Metro Detroit plays significant role in presidential election

Major candidates make several stops in region

By: Maria Allard | C&G Newspapers | Published January 4, 2017


METRO DETROIT — This past year, the region, especially Macomb County, and specifically the city of Warren, proved to be a pivotal campaign stop for U.S. presidential hopefuls Donald Trump, Hillary Clinton, Bernie Sanders and John Kasich, as all four candidates held rallies there in hopes of becoming the next commander-in-chief.

The candidates spoke about the economy, the automotive industry, education, health care, foreign policy, immigration and more to local residents, including supporters and protesters.

Trump, the Republican business mogul elected to be the next president of the United States in the Nov. 8 election, rallied at the South Campus of Macomb Community College in Warren March 4 — prior to the March 8 Michigan primary election — and again Oct. 31, eight days before Election Day. He also came to Freedom Hill County Park in Sterling Heights Nov. 6.

On March 4, Trump reminded the crowd, “I’m not controlled by a union. I’m not controlled by anyone.” Trump addressed illegal immigration, ISIS, the Affordable Care Act and more.

“This is car country. We’re going to keep it car country. The car business is being abused. We want the cars to be built here,” he told the crowd of 4,000 people. “A lot of the business comes from overseas and is going to Mexico. China, they’ve taken our jobs. Their leaders are too smart for our leaders.

“I believe in free trade, but it’s got to be fair trade. It’s got to be smart trade. It’s got to be even trade,” Trump said through applause. “When you want to do business in China, it’s damned impossible. It’s not going to happen like that anymore.”

On Aug. 11, former Secretary of State and New York Sen. Clinton spoke to an enthusiastic crowd about her economic policy at the Futuramic Tool & Engineering Co. in Warren. Clinton laid out her job creation vision for America. The plan, she said, would create more than 10 million new jobs nationwide.

“Here at Futuramic, so well-named, you are on the front lines of what I believe will be a true manufacturing renaissance in America,” Clinton said in August. “What happened here is what can happen across America. America’s best days are ahead of us if we make up our minds and actually go out and make that happen,” she added. “In America, if you can dream it, you should be able to build it.”

On March 5, nearly 3,000 people came out to “Feel the Bern” at MCC’s Warren campus to see presidential Democratic candidate and Vermont Sen. Sanders.

Republican Ohio Gov. Kasich rallied March 2 at Warren’s Ukrainian Cultural Center, and held a Wayne County town hall meeting March 7 at University Liggett School in Grosse Pointe Woods.

Warren was a major player for the candidates because of its ties to the auto industry, manufacturing businesses and its diverse population. Michigan is always a significant campaign stop because of its Electoral College number of 16.

The 2016 U.S. presidential election will most likely go down in history as one of the most interesting, unpredictable and impassioned. It took an emotional toll on the entire country; started nonstop, ugly debates on social media; and ended many friendships.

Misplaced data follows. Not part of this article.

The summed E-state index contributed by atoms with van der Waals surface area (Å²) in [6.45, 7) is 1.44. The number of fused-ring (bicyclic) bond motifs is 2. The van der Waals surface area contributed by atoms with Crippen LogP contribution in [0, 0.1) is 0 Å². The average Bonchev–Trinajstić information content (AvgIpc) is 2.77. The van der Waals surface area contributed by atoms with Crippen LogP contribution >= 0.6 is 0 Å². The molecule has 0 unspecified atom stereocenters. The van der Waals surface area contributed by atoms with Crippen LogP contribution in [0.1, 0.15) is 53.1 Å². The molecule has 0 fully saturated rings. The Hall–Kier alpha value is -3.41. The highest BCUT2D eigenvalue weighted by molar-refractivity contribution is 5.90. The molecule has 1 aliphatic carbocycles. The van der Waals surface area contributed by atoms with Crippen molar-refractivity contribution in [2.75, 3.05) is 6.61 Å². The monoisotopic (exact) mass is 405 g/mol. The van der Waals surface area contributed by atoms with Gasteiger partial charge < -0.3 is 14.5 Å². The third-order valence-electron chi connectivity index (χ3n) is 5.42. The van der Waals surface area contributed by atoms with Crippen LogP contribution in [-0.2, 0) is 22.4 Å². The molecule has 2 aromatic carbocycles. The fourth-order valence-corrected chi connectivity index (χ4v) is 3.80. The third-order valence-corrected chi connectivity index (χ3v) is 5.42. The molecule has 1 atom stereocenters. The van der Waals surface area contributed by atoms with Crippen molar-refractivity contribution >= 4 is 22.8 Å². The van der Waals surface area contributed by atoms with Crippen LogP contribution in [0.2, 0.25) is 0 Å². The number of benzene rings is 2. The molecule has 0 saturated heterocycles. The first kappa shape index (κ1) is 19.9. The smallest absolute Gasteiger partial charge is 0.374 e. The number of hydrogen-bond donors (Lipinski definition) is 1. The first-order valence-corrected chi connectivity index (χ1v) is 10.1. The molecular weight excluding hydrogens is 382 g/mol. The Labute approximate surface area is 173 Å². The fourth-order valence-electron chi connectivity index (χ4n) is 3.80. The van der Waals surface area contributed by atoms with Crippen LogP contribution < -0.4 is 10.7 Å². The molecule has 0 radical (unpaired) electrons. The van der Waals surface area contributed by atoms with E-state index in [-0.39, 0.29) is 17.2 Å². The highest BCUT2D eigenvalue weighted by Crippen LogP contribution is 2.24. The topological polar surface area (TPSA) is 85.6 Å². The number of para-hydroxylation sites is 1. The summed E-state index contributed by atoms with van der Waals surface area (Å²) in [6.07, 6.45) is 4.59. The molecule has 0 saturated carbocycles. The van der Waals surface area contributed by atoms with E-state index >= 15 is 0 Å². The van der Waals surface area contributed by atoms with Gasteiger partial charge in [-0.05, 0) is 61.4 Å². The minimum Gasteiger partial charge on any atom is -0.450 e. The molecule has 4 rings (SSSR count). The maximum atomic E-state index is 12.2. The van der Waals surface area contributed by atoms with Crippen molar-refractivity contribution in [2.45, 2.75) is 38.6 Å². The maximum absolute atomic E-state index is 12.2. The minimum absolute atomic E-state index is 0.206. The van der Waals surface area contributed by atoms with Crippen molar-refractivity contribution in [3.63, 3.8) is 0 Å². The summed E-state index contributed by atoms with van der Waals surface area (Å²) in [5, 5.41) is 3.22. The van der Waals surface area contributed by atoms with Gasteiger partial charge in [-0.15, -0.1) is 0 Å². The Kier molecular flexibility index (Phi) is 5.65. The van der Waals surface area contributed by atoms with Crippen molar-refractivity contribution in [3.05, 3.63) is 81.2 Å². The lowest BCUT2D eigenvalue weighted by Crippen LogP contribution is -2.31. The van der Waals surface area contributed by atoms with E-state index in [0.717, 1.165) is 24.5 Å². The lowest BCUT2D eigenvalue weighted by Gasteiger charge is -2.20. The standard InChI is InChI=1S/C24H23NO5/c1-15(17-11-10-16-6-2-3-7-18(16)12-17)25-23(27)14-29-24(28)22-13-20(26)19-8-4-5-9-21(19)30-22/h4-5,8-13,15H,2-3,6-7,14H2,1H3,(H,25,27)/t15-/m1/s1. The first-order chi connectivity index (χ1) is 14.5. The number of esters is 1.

“It is one of the craziest campaigns I’ve seen in my life, with totally unexpected twists and turns,” said Oak Park resident Aaron Tobin, who attended Trump’s rally Oct. 31. “Friendships have been broken. Civil conversations seem to have taken a break. You can’t even discuss your views. People are very passionate about who is running. Their passion is blinding them to be objective.”

Tobin, 50, backed Trump.

“I wanted to show there is Jewish support for him,” he said. “One of the things that impressed me about Trump, you know where he stands. He gives you a straight answer.”

Roseville resident Mike Steenland has been “a Democrat many years,” but this election he got behind Trump. Trump’s “Make America Great Again” slogan resonated with the 50-year-old.

“That spirit we’ve lost as a nation,” said Steenland, who felt inspired every time he watched a Trump rally on television.

Kara Agby, 20, a student studying integrative public relations at Central Michigan University, backed Sanders.

“A lot of people that I associate myself with feel the same way (about Sanders),” said Agby, who is originally from Harrison Township. “It’s kind of nice to have support from not only millennials as a group, but people I associate with. It’s pretty cool that as I’m coming up into the workforce, it’s really fun to be a part of this movement. It’s a future to believe in, and it’s fun to have my friends on board with that too.”

Nedra Jordan, 70, of Pleasant Ridge, arrived at Futuramic at 10 a.m. Aug. 11 to get a front-row seat for Clinton’s remarks. She said she’s volunteered for the Clinton campaign in the past and wore a shirt to the speech that said, “Women’s rights are human rights.” The phrase was once used by Clinton, who, as first lady of the United States, delivered a speech during a 1995 United Nations conference in Beijing.

“Hillary is fantastic, and I think she’s the answer,” Jordan said. “I think she’s going to be the greatest president we’ve ever had. We just need to give her a chance.”

“He’s the voice of reason,” 46-year-old Lisa Budnick said of Kasich while at the Grosse Pointe Woods town hall meeting. “He’s definitely my top choice. I like his ideas. I think he’s smart.”

Staff Writers Brian Louwers and Nick Mordowanec contributed to this report.